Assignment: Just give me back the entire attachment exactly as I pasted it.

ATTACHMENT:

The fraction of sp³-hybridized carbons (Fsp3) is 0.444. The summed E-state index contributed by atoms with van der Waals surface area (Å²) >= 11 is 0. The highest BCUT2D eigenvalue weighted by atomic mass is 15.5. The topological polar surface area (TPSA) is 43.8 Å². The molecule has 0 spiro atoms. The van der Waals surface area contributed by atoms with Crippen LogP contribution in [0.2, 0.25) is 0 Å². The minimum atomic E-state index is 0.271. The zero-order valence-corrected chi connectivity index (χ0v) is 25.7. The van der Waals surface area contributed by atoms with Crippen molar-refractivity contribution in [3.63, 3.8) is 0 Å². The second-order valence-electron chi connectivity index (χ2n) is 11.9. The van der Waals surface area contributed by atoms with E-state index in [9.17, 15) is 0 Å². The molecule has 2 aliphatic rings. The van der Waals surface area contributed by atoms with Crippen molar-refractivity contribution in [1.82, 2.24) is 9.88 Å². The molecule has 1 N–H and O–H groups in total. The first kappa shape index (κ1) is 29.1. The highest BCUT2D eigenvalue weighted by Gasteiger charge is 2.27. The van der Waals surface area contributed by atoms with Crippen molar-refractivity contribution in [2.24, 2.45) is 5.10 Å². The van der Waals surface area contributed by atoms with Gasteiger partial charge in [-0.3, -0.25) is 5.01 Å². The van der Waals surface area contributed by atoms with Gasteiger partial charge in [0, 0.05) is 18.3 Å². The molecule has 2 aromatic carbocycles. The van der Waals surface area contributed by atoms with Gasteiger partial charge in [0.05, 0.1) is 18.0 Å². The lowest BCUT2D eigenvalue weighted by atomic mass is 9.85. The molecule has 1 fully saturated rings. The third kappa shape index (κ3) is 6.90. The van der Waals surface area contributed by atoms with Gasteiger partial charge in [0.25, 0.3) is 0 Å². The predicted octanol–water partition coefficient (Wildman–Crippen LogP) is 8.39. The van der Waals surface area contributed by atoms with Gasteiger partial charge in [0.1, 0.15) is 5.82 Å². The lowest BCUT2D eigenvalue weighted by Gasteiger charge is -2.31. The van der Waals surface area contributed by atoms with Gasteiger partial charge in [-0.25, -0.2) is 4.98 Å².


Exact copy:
The fraction of sp³-hybridized carbons (Fsp3) is 0.444. The summed E-state index contributed by atoms with van der Waals surface area (Å²) >= 11 is 0. The highest BCUT2D eigenvalue weighted by atomic mass is 15.5. The topological polar surface area (TPSA) is 43.8 Å². The molecule has 0 spiro atoms. The van der Waals surface area contributed by atoms with Crippen LogP contribution in [0.2, 0.25) is 0 Å². The minimum atomic E-state index is 0.271. The zero-order valence-corrected chi connectivity index (χ0v) is 25.7. The van der Waals surface area contributed by atoms with Crippen molar-refractivity contribution in [3.63, 3.8) is 0 Å². The second-order valence-electron chi connectivity index (χ2n) is 11.9. The van der Waals surface area contributed by atoms with E-state index in [9.17, 15) is 0 Å². The molecule has 2 aliphatic rings. The van der Waals surface area contributed by atoms with Crippen molar-refractivity contribution in [1.82, 2.24) is 9.88 Å². The molecule has 1 N–H and O–H groups in total. The first kappa shape index (κ1) is 29.1. The highest BCUT2D eigenvalue weighted by Gasteiger charge is 2.27. The van der Waals surface area contributed by atoms with Crippen molar-refractivity contribution in [2.24, 2.45) is 5.10 Å². The van der Waals surface area contributed by atoms with Gasteiger partial charge in [-0.3, -0.25) is 5.01 Å². The van der Waals surface area contributed by atoms with Gasteiger partial charge in [0, 0.05) is 18.3 Å². The molecule has 2 aromatic carbocycles. The van der Waals surface area contributed by atoms with Gasteiger partial charge in [0.05, 0.1) is 18.0 Å². The lowest BCUT2D eigenvalue weighted by atomic mass is 9.85. The molecule has 1 fully saturated rings. The third kappa shape index (κ3) is 6.90. The van der Waals surface area contributed by atoms with Gasteiger partial charge in [0.25, 0.3) is 0 Å². The predicted octanol–water partition coefficient (Wildman–Crippen LogP) is 8.39. The van der Waals surface area contributed by atoms with Gasteiger partial charge in [0.1, 0.15) is 5.82 Å². The lowest BCUT2D eigenvalue weighted by Gasteiger charge is -2.31. The van der Waals surface area contributed by atoms with Gasteiger partial charge in [-0.25, -0.2) is 4.98 Å².